As indicated above, aspects of the invention provide a method of fabricating a semiconductor device with a composite contact. The fabrication includes forming the composite contact to a semiconductor layer in a semiconductor structure. The composite contact is formed by forming a DC conducting electrode attached to a semiconductor layer in a semiconductor structure and forming a capacitive electrode that is partially over the DC conducting electrode and extends beyond the DC conducting electrode. The composite contact provides a combined resistive-capacitive coupling to the semiconductor layer. As a result, a contact impedance is reduced when the corresponding semiconductor device is operated at high frequencies. As used herein, unless otherwise noted, the term “set” means one or more (i.e., at least one) and the phrase “any solution” means any now known or later developed solution.

Turning to the drawings, FIGS. 1A-C show an illustrative composite contact formation according to an embodiment. In FIG. 1A, a semiconductor structure 12 is obtained. Semiconductor structure 12 can comprise any type of semiconductor structure. For example, semiconductor structure 12 can be fabricated from silicon (Si), group III-V compounds, group II-VI compounds, silicon carbide (SiC), group III nitride compounds, ternary and/or quaternary alloys of these compounds, and/or the like. Semiconductor structure 12 can be obtained as a pre-fabricated structure and/or can be partially or entirely fabricated using any solution.

In any event, a compound contact 14 (FIG. 1C) is formed to a semiconductor layer in semiconductor structure 12. The semiconductor layer can comprise any type of semiconductor layer, such as a device conducting channel. Further, the device conducting channel can comprise any type of device conducting channel such as a two-dimensional gas (e.g., electron or hole), a doped (n-type or p-type) semiconductor material, an inversion layer (n-type or p-type), and/or the like. In FIG. 1B, a DC conducting electrode (contact) 14A attached to a semiconductor layer in semiconductor structure 12 is formed using any solution. For example, DC conducting electrode 14A can be an Ohmic contact, which is formed by depositing a metal and annealing. DC conducting electrode 14A is deposited above the semiconductor layer, and may or may not be physically contacting the semiconductor layer. During formation of the Ohmic contact, a high annealing temperature may not be required since achieving a low DC contact resistance may not be essential.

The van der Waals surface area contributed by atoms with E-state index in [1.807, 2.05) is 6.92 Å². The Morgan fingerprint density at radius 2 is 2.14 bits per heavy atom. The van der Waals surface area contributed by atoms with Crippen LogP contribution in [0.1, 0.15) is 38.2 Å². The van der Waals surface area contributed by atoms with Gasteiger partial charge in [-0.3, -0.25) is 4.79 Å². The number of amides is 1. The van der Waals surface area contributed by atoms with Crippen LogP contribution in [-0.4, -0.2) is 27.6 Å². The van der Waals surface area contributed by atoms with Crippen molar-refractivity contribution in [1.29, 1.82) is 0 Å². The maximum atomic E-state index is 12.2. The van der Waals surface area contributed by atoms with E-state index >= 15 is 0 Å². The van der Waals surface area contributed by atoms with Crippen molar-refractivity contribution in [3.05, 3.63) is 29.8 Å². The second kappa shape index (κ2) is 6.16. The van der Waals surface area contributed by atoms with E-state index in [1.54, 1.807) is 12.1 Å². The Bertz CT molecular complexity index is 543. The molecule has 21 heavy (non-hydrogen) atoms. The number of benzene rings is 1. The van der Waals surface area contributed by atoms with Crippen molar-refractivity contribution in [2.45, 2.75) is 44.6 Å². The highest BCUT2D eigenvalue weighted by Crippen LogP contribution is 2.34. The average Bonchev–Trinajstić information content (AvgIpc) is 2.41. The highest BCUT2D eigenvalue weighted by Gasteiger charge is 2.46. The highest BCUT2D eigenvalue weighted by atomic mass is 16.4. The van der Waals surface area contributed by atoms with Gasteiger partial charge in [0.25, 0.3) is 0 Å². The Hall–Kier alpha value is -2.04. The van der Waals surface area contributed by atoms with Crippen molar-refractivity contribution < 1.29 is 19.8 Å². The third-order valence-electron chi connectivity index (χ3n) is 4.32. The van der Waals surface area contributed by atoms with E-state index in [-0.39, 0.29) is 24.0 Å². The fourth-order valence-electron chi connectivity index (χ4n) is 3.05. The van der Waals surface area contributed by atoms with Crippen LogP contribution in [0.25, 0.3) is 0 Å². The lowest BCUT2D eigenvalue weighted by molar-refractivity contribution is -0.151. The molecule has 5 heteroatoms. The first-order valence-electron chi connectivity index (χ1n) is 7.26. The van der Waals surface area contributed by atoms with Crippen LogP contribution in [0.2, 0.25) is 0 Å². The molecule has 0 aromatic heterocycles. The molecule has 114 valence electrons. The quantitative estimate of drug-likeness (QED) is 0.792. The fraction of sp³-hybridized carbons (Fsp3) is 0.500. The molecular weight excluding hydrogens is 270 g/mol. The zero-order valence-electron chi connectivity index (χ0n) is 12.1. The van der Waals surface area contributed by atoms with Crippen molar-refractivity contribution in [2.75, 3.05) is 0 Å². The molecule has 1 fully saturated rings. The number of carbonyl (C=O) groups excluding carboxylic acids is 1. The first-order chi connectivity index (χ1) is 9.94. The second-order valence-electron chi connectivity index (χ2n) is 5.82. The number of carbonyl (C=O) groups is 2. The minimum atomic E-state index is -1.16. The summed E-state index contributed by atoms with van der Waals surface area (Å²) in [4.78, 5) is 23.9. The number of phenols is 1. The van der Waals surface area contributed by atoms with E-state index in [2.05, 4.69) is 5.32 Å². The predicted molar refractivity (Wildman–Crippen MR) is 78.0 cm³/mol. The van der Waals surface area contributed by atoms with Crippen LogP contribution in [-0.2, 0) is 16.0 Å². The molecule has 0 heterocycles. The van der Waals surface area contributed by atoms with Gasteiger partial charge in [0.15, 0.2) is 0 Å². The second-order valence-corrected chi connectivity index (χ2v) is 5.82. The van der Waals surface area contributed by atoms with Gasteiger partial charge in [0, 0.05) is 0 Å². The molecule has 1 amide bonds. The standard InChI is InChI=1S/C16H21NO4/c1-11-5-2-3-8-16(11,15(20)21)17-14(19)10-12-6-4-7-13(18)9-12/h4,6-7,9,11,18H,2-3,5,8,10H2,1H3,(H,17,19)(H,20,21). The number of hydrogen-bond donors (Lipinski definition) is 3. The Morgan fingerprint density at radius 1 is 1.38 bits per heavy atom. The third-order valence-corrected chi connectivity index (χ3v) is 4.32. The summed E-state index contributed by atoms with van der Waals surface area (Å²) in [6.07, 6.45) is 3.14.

Alternatively, DC conducting electrode 14A can comprise a Schottky contact, which can be formed by depositing a metal, but without requiring annealing. In any event, DC conducting electrode 14A can comprise any material, which can be selected based on its properties when interacting with semiconductor structure 12. For example, when semiconductor structure 12 comprises a GaAs or InGaAs-based material, DC conducting electrode 14A can comprise Au/Ge/Ni/Au. However, when semiconductor structure 12 comprises GaN-based material, DC conducting electrode 14A can comprise Ti/Al.

In FIG. 1C, a capacitive electrode (contact) 14B is formed such that a first portion of capacitive electrode 14B is directly on DC conducting electrode 14A and a second portion of capacitive electrode 14B extends beyond DC conducting electrode 14A and is directly on semiconductor structure 12. In this manner, capacitive electrode 14B forms an additional capacitively coupled contact with the semiconductor layer. Each electrode 14A, 14B can comprise any material, such as for example, titanium, aluminum, nickel, gold, and/or the like. During operation of a device formed using semiconductor structure 12 and contact 14 as high frequencies, contact impedance is reduced, e.g., contact 14 comprises a radio-frequency enhanced (RFE) contact.